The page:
Death Grips are a shadow group rising out of Sacremento, California, formed by a couple of guys jamming together in the summer of 2010. Their mixtape Ex Military is doing the rounds, and it’s unbelievable.

What we do know is that DG was founded by producer Flatlander, who also contributes vocals and makes the bands videos. MC Ride is the lyricist and mouth piece, Zach Hill, the beat-master extraordinaire from the math/noise/experimental rock band ‘Hella’ (and uncountable other side-projects) collaborates with ‘Info Warrior’ in the beats/production/programming compartment and Mexican Girl also features on vocals. Ex Military is a proper mixtape, it’s statement of intent, created by a collection of guys with lots of ideas and the talent to realise them. It has killer rhymes, crazy beats, samples that would never pass copyright laws and a flow from track to track that could decapitate you it switches so fast. It’s not an album, but you could take every track from it and extend the themes into 4/5 albums. It’s a raw, beautiful gritty collision of genres and styles, the tracks simultaneously jar and glitter without feeling over-produced.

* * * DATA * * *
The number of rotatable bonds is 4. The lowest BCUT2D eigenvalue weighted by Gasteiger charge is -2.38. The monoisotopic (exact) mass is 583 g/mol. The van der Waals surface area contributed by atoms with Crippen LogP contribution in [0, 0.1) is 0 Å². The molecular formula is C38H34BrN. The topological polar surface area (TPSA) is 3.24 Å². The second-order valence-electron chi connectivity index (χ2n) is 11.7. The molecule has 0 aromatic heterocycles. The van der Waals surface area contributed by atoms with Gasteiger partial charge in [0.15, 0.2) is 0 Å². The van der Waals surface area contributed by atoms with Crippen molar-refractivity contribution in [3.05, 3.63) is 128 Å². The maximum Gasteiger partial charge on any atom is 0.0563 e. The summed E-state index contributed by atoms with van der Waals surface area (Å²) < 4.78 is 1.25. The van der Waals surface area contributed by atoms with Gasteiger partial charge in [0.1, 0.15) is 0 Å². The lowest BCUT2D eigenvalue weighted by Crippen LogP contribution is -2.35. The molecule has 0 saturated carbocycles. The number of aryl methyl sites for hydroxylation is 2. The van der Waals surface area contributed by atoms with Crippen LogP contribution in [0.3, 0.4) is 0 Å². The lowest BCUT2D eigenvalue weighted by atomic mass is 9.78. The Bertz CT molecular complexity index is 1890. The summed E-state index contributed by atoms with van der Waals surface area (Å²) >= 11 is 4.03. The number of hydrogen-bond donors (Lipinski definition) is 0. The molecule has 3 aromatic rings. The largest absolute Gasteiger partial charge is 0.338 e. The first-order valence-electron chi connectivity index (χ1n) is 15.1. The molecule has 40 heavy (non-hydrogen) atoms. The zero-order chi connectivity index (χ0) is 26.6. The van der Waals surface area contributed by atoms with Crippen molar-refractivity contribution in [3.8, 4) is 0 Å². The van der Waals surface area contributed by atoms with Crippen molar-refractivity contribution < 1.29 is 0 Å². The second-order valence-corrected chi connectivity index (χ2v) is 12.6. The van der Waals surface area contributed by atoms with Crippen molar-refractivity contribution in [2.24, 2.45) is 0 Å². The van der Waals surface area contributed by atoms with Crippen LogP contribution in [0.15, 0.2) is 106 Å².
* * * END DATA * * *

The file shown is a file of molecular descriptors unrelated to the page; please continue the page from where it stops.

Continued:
Stylistically the first thing you are going to notice is that MC Ride isn’t so much rapping, as yelling his way through a lot of the mixtape, which on paper sounds crap, but angry nonsensical music this is not, well maybe a little angry, and a little nonsensical. When he’s rapping Ride has amazing flow and when he’s yelling it’s a perfect storm, comparable to The Bronx’s frontman Matt Cauthran in intensity and deliverance. The production leans on everything from flying lotus-esuqe bass soundscapes, (such as stand-out track ‘Guillotine’) to directly borrowing guitar riffs from Link Wray’s ‘Rumble’ (better known as the soundtrack to Vincent Vega drinking a $5 shake in Jack Rabbit Slim’s) and the kind of cut-ups DJ Shadow would be proud of. The videos are exactly what you would be expecting to see when listening; a performance, a skate film, a b-list horror movie, an extension of the musical style rather than a promotional tool for television. Everything about this project feels immediate, unforced and spontaneous. It is raw, high-energy material that draws on a massive amount of influences and reference. It’s crossing the rock/rap/electro bridge without coming out sounding like a dubstep remix of Walk This Way. It’s punk-rock. It’s intelligent. It’s great music, the kind of original, interesting, compelling music that some of us spend every spare second dredging the internet for.

There is very little information on Death Grips, but what’s for sure is that there are tonnes of tracks alongside this mix-tape that are available for your to legally download for free over at as well as an album already in the making. What’s also for sure is that you need everything they have.